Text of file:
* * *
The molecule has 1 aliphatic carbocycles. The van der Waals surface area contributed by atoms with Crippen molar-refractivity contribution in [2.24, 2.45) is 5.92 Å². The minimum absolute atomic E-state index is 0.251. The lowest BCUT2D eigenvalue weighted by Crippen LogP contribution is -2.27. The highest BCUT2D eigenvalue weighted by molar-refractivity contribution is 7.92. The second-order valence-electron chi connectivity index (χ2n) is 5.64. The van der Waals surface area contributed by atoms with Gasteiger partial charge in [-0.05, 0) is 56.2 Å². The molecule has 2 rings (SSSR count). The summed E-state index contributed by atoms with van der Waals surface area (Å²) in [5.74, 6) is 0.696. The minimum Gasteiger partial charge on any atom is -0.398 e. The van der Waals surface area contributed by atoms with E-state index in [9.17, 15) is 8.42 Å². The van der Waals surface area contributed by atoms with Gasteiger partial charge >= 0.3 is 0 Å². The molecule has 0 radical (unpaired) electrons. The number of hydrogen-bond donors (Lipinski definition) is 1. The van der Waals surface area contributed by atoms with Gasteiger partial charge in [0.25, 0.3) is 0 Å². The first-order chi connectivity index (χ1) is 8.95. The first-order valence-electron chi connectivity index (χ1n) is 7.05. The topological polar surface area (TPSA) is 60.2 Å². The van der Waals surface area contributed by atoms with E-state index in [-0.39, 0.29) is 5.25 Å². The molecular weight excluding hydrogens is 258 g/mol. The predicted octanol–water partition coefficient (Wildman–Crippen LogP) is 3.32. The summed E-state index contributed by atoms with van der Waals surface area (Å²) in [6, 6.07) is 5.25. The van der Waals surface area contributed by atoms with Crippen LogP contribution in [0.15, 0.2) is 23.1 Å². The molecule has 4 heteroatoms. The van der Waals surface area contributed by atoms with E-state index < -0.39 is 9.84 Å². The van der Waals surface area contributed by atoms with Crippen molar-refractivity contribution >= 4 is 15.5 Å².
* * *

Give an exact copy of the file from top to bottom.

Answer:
The molecule has 1 aliphatic carbocycles. The van der Waals surface area contributed by atoms with Crippen molar-refractivity contribution in [2.24, 2.45) is 5.92 Å². The minimum absolute atomic E-state index is 0.251. The lowest BCUT2D eigenvalue weighted by Crippen LogP contribution is -2.27. The highest BCUT2D eigenvalue weighted by molar-refractivity contribution is 7.92. The second-order valence-electron chi connectivity index (χ2n) is 5.64. The van der Waals surface area contributed by atoms with Gasteiger partial charge in [-0.05, 0) is 56.2 Å². The molecule has 2 rings (SSSR count). The summed E-state index contributed by atoms with van der Waals surface area (Å²) in [5.74, 6) is 0.696. The minimum Gasteiger partial charge on any atom is -0.398 e. The van der Waals surface area contributed by atoms with E-state index in [9.17, 15) is 8.42 Å². The van der Waals surface area contributed by atoms with Gasteiger partial charge >= 0.3 is 0 Å². The molecule has 0 radical (unpaired) electrons. The number of hydrogen-bond donors (Lipinski definition) is 1. The van der Waals surface area contributed by atoms with Gasteiger partial charge in [0.25, 0.3) is 0 Å². The first-order chi connectivity index (χ1) is 8.95. The first-order valence-electron chi connectivity index (χ1n) is 7.05. The topological polar surface area (TPSA) is 60.2 Å². The van der Waals surface area contributed by atoms with E-state index in [-0.39, 0.29) is 5.25 Å². The molecular weight excluding hydrogens is 258 g/mol. The predicted octanol–water partition coefficient (Wildman–Crippen LogP) is 3.32. The summed E-state index contributed by atoms with van der Waals surface area (Å²) in [6, 6.07) is 5.25. The van der Waals surface area contributed by atoms with Crippen LogP contribution in [0.15, 0.2) is 23.1 Å². The molecule has 4 heteroatoms. The van der Waals surface area contributed by atoms with E-state index < -0.39 is 9.84 Å². The van der Waals surface area contributed by atoms with Crippen molar-refractivity contribution >= 4 is 15.5 Å².